Sorry about this diversion into gym equipment. All types of equipment, including free weights, are just tools. I recommend using the best tools available. Keep an open mind and try the various offerings that gyms install. You might be pleasantly surprised by how much better your workouts can be if you use superior equipment.
     
  5. Lil Popa Pump

    Lil Popa Pump New Member

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    Lil Scott Steiner.....LOL

    I recently did an interview with Brain Johnston for an online fitness mag, and he talked about his change in philosophy. So, he'd probably argue that he is no longer in the HIT camp.

    I love that Pullover....I wish I had access to one again... [​IMG]
     
  6. Vince Basile

    Vince Basile New Member

    The Nautilus pullover machine was a breakthrough in a design to provide an alternative for lats. I read all the ads that Arthur composed and was looking forward to training on his machines. The pullover did very little for me. I preferred the lat pulldown machine that Nautilus had where you pulled two handles down towards you. Lifefitness make a similar machine which feels good.

    The reason the Nautilus pullover is lacking, in my opinion, is because the movement should be in an arc and not a circle. It doesn't feel right when you go heavy and that is always the test of how a machine should feel. An example of this is the Horizontal leg press made by Cybex. It felt good for light and medium weights but hurt the knees when heavy weights were used. Nautilus made a good leg press machine and also the Duo-Squat machine which is kinder to knees that most anything else that has ever been made.

    I haven't designed a lat pulldown machine other than the typical straight pulley variety. I know what is required but haven't got around to building it. It would use some of the ideas from a pullover but have a different arc. It is a good idea to have a machine that can be operated without handgrips. That would save the elbows which is a limiting factor in heavy pulldowns.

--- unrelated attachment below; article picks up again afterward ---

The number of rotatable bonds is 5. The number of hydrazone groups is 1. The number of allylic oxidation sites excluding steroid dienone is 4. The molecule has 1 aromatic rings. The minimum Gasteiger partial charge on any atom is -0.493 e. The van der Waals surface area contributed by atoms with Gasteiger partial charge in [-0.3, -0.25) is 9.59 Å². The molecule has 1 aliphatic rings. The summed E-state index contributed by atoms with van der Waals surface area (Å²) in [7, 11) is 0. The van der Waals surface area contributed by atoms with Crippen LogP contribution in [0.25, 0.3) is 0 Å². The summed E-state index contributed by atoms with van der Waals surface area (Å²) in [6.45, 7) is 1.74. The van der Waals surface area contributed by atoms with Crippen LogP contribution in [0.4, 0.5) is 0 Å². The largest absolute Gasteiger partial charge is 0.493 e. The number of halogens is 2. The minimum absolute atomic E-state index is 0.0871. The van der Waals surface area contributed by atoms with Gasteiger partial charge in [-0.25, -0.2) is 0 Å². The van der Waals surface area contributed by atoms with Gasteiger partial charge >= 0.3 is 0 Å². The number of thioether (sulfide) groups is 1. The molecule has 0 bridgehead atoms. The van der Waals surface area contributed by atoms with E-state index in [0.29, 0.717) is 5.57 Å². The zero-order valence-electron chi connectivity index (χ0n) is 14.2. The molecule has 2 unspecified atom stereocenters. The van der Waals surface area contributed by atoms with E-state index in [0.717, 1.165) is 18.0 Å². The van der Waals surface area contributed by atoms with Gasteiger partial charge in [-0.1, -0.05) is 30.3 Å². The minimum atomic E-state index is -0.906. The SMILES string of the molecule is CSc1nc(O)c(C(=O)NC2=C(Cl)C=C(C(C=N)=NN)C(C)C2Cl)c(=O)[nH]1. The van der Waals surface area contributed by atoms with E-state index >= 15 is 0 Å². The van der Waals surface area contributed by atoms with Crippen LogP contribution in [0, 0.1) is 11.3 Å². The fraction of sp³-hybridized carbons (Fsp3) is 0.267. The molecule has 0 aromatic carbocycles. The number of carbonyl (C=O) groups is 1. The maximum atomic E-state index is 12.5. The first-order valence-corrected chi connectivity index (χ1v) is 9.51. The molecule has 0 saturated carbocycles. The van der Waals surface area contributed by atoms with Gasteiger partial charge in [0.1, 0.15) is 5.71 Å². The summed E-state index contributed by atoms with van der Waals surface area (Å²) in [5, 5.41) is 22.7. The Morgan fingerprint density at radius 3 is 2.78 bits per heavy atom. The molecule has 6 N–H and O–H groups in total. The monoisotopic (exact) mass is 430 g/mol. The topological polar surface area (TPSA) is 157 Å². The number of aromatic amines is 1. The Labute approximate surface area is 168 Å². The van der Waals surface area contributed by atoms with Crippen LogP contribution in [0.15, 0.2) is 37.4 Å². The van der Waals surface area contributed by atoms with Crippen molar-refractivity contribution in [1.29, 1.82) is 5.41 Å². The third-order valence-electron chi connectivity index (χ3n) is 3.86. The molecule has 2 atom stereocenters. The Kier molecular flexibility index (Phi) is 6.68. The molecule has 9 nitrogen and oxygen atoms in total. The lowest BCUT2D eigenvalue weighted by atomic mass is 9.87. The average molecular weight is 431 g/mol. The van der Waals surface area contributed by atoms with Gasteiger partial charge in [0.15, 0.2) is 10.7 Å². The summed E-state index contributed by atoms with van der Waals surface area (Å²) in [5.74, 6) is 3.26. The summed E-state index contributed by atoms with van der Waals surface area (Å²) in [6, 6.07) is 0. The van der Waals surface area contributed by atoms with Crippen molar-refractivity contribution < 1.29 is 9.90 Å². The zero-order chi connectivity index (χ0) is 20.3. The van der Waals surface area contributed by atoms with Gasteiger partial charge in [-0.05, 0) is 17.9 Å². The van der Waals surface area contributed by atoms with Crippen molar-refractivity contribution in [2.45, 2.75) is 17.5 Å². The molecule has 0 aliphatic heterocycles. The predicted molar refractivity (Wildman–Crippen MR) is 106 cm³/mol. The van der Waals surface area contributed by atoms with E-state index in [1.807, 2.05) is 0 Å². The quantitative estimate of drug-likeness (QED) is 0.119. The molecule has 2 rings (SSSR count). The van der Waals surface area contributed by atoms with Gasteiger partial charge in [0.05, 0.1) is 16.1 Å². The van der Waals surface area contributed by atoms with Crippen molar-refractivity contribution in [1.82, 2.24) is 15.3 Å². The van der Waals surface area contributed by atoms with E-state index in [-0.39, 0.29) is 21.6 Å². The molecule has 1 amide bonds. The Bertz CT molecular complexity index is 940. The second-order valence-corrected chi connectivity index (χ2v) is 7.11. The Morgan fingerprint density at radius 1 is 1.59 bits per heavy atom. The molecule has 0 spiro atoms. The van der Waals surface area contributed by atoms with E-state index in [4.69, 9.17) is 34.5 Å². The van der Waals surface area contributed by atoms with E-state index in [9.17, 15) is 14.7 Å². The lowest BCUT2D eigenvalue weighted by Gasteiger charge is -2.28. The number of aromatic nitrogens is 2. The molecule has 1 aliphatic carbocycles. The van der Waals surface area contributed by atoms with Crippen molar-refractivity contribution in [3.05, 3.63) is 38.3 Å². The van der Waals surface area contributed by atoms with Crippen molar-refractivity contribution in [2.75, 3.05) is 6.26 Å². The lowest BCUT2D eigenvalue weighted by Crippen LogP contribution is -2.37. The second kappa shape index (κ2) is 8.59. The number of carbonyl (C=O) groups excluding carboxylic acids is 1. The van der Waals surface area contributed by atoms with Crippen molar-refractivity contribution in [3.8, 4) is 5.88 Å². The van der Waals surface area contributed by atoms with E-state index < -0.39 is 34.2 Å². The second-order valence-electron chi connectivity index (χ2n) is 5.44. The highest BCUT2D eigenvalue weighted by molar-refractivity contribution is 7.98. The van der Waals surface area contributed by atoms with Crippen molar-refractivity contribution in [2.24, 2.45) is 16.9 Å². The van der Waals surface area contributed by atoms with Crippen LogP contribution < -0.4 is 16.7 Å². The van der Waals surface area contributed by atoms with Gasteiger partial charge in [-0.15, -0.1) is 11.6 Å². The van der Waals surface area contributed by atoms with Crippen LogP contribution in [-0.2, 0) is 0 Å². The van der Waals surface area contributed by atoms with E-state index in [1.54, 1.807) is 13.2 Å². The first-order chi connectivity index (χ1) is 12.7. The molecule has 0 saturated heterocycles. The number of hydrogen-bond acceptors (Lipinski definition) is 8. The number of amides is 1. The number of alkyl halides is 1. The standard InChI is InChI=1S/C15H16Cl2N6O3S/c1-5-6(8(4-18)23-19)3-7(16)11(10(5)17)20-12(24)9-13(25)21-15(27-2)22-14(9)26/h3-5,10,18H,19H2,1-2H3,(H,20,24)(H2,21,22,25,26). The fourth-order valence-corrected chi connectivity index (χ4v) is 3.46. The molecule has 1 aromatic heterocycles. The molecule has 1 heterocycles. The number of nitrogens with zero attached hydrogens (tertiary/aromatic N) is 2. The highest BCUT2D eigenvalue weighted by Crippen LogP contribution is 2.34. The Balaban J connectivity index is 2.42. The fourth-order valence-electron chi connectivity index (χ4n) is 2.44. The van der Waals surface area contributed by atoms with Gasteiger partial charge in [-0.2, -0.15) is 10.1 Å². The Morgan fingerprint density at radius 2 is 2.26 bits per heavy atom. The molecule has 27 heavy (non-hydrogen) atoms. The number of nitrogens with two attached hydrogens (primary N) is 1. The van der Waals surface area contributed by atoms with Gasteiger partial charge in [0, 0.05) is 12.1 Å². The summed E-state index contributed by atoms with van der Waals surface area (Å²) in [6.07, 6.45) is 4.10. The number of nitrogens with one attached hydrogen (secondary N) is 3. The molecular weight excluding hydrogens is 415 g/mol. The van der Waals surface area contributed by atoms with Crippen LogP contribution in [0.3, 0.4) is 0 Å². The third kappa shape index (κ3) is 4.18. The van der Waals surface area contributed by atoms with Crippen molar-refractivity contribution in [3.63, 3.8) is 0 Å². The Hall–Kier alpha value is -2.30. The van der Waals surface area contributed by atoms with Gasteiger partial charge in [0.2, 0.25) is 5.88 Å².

I will allow that if an individual loves a certain machine that makes that machine good for him. However, the test of excellence is whether everyone finds such machines great to use. That is far more difficult to achieve.
     
  7. vicious

    vicious New Member

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    That's interesting, how do you mean? I feel that way about pec-dec and machine fly movements.

    I actually like the Cybex pullover more than the Nautilus. The cam design is quite crap (WAY too much resistance at the bottom), but the ergonomics seem better for me.

    The pullover is the only exercise where I can feel my entire lat section *FLEXING* That feeling is the dog's bollox mate. :)

    cheers,
    Jules
     
  8. McRhomboids

    McRhomboids New Member

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    I am only familiar with machines that work on one fixed plane of motion. For my first year of training, I worked out primarily on Nautilaus machines.

    Take a look at the basic dumbell bench press. The weights have the ability to go in a number of directions. In order to train all of the same muscles and small ligaments involved in a dumbell bench press using only machines that work in fixed planes of motion would take numerous machines/exercises.
     
  9. Lil Popa Pump

    Lil Popa Pump New Member

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    That is just not true. Like I said, name a super-secret-small-untrainable-muscle-but-by-dumbells....you haven't and you can't becaue the term STABILZER is CONTEXTUAL. What I mean by &quot;contextual&quot; is that in some exercises, a muscle will be a prime mover, and in another exercise the exact same muscle will act as a stabilzer. Therefore, the fact that a machine may operate in one (or two) planes is irrelevant. It is basic kinesiology. There are no &quot;small stabilizer muscles&quot; per se (and whoever tells you that there are is a fool or a liar), some muscle's main function may be to stabilize the body (eg the erector spinae), however, even those muscles can be traines and some most effectively trained via machines. Again, it is basic science.
    There are some very good kinesiology books by Human Kinetics. I suggest you get one and read. Don't just repeat the old-school orthodoxy without first testing the othodoxy with critical thought and independent investigation.
     
  10. Vince Basile

    Vince Basile New Member

    The stabilizer debate reveals that lots of theories are accepted in physical culture without solid support. That muscles act as stabilizers does not mean there are specific stabilizer muscles. That is a simple error but one believed by probably 99% of the exercising community. Again, believing something does not make it true.

    The debate about free weights vs machines is another one relying on those silly myths. It should be an amusing instead of a serious enquiry. I think the idea that free weights are better has been refuted by gym equipment companies. However, long-held beliefs have a way of persisting in subcultures like bodybuilding. Our activity has been virtually ignored by science and so the false beliefs remain unchallenged. No wonder we are seen, collectively, as being rather unenlightened and somewhat thick!